The following centers are divisions of the Texas Engineering Experiment Station and are located at Texas A&M University.
The Aerospace Vehicle Systems Institute works with academic institutions and industry to improve and to reduce the costs of complex subsystems in aerospace vehicle systems, architectures, tools and processes.
The goal of the AggieSat Lab Satellite Program is to develop and demonstrate modern technologies by using a small-satellite platform, while educating students and enriching the undergraduate experience. Our Lab takes an integrated approach to small-spacecraft research, design-build-fly, and education for multidisciplinary teams of freshmen through graduate students, along with industry and government affiliates. Our Lab is currently engaged in a four-mission campaign with NASA Johnson Space Center to demonstrate autonomous rendezvous and docking technologies. Contact Dr. Helen Reed or see http://aggiesatweb.tamu.edu
The TEES Flight Research Laboratory involves the following interdisciplinary research areas: Boundary-layer stability and transition to turbulence with continued emphasis on the control of laminar-turbulent transition and laminar-flow airfoils; Flight experiments in the area of flow control; Various environmental studies involving atmospheric measurements; Use research aircraft as the platform for multiplying the "reach" of both in situ and remote sensors.
The mission of the TEES Center for Mechanics of Composites is to provide a knowledge base for the state and nation in the field of mechanics of composite materials by providing a synergistic environment for teaching, research, and service. Current research within the center focuses on a wide array of mechanics issues in composite materials, including micromechanics and structural mechanics of composites; homogenization methods for composites; inelasticity and damage in composites; nondestructive evaluation methods in composites; experimental solid mechanics; cohesive zones and interface phenomena; intermolecular potentials; fracture mechanics; transport phenomena; finite element methods for composites; error estimation in finite elements; and microelectromechanical systems.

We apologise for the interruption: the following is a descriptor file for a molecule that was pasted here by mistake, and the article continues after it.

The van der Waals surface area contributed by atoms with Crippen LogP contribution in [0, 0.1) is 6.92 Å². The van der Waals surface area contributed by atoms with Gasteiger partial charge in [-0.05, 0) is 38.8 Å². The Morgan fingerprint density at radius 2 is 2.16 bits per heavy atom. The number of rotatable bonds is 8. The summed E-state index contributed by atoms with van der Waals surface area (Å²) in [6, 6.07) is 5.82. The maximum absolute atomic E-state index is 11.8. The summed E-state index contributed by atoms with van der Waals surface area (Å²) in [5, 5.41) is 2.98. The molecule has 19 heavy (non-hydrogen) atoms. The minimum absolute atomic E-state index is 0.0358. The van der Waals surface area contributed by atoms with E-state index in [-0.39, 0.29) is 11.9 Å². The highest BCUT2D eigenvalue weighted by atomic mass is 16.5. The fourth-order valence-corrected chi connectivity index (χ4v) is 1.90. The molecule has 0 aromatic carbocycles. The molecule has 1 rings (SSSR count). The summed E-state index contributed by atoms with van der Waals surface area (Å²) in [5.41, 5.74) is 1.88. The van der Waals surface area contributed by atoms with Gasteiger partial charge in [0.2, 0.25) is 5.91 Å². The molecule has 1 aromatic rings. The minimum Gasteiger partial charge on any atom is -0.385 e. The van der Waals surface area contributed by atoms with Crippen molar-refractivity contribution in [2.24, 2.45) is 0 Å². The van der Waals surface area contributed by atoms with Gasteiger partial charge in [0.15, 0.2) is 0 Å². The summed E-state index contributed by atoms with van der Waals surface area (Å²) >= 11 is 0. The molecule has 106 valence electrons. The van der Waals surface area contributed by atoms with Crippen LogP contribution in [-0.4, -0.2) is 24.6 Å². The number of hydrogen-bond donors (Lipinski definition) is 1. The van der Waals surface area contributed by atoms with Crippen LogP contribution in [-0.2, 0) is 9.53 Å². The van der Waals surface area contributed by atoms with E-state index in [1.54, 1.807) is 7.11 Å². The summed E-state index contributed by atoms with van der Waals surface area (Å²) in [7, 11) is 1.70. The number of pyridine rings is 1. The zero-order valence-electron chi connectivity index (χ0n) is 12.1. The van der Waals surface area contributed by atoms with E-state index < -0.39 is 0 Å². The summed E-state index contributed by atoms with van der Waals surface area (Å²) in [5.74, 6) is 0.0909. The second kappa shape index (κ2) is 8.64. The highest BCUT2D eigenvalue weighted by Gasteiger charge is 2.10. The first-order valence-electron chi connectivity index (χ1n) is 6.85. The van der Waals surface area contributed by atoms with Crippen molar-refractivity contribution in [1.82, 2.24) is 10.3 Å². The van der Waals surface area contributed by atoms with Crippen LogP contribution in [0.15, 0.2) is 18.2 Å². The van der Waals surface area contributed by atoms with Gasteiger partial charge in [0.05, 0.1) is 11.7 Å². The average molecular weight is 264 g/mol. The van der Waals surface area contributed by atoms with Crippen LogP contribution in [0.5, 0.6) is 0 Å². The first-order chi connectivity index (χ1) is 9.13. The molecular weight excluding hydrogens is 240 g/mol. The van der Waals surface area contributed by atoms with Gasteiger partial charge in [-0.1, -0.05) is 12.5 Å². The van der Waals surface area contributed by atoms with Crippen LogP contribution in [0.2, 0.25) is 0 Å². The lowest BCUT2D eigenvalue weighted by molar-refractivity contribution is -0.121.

The Oran W. Nicks Low Speed Wind Tunnel is a self-contained research facility located near Texas A&M. It is a closed-circuit, single-return type tunnel, with a rectangular test section 10 feet wide and seven feet high and housed in a two-story building. The administrative building, tunnel and test section, external balance and drive motor all have independent foundations to reduce the transmission of vibrations among them. A wide variety of tests are conducted at the wind tunnel for industry, governmental agencies, educational institutions, and private individuals. Tests at the tunnel have dealt with, but are not limited to aircraft, space vehicles, ground vehicles, buildings and offshore structures. The wind tunnel can provide many different types of information during a test. It is used for both basic and applied airflow research and development and also provides instructional aid for students of various departments.
SERC is a Texas Engineering Experiment Station center that helps researchers get their advanced engineering concepts to Technology Readiness Levels suitable for adoption by government and commercial users, and helps infuse those customers’ needs into the Texas A&M research and education process. The Space Engineering Research Center pursues research, engineering and testing activities in the areas of power systems, thermal management, space sensors, and other electronics systems. It pursues programs that provide valuable applied research and training opportunities for professors, students and industry collaborators.
NASA has chosen Texas A&M University to lead the Texas Institute of Intelligent Bio-Nano Materials and Structures for Aerospace Vehicles (TiiMS), bringing together some of the top researchers in Texas and the world - including a Nobel laureate and several members of the National Academies - in biotechnology, nanotechnology, biomaterials and aerospace engineering to develop the next generation of bio-nano materials and structures for aerospace vehicles.